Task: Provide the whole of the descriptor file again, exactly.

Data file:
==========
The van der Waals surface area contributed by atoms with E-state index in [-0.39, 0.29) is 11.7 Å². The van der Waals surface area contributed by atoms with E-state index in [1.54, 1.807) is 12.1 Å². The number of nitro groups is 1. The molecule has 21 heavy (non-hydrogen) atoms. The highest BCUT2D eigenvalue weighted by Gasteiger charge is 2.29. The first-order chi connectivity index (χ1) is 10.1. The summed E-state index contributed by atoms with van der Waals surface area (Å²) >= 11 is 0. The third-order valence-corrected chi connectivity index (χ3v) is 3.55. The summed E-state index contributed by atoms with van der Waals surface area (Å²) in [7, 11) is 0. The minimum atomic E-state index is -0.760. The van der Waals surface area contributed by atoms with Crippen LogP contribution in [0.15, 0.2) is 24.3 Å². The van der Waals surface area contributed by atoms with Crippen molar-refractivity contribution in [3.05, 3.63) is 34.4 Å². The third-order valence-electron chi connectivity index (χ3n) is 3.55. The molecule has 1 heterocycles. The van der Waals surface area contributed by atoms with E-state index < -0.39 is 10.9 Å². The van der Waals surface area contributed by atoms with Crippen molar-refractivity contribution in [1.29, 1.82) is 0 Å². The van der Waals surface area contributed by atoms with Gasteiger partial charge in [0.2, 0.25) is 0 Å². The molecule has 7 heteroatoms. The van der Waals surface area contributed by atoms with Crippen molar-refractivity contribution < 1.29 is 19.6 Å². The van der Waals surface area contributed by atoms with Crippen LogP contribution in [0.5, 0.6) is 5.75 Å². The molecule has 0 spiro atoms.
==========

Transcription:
The van der Waals surface area contributed by atoms with E-state index in [-0.39, 0.29) is 11.7 Å². The van der Waals surface area contributed by atoms with E-state index in [1.54, 1.807) is 12.1 Å². The number of nitro groups is 1. The molecule has 21 heavy (non-hydrogen) atoms. The highest BCUT2D eigenvalue weighted by Gasteiger charge is 2.29. The first-order chi connectivity index (χ1) is 10.1. The summed E-state index contributed by atoms with van der Waals surface area (Å²) >= 11 is 0. The third-order valence-corrected chi connectivity index (χ3v) is 3.55. The summed E-state index contributed by atoms with van der Waals surface area (Å²) in [7, 11) is 0. The minimum atomic E-state index is -0.760. The van der Waals surface area contributed by atoms with Crippen LogP contribution in [0.15, 0.2) is 24.3 Å². The van der Waals surface area contributed by atoms with Crippen molar-refractivity contribution in [3.05, 3.63) is 34.4 Å². The third-order valence-electron chi connectivity index (χ3n) is 3.55. The molecule has 1 heterocycles. The van der Waals surface area contributed by atoms with E-state index < -0.39 is 10.9 Å². The van der Waals surface area contributed by atoms with Crippen molar-refractivity contribution in [1.29, 1.82) is 0 Å². The van der Waals surface area contributed by atoms with Gasteiger partial charge in [0.2, 0.25) is 0 Å². The molecule has 7 heteroatoms. The van der Waals surface area contributed by atoms with Crippen molar-refractivity contribution < 1.29 is 19.6 Å². The van der Waals surface area contributed by atoms with Crippen LogP contribution in [0.5, 0.6) is 5.75 Å². The molecule has 0 spiro atoms.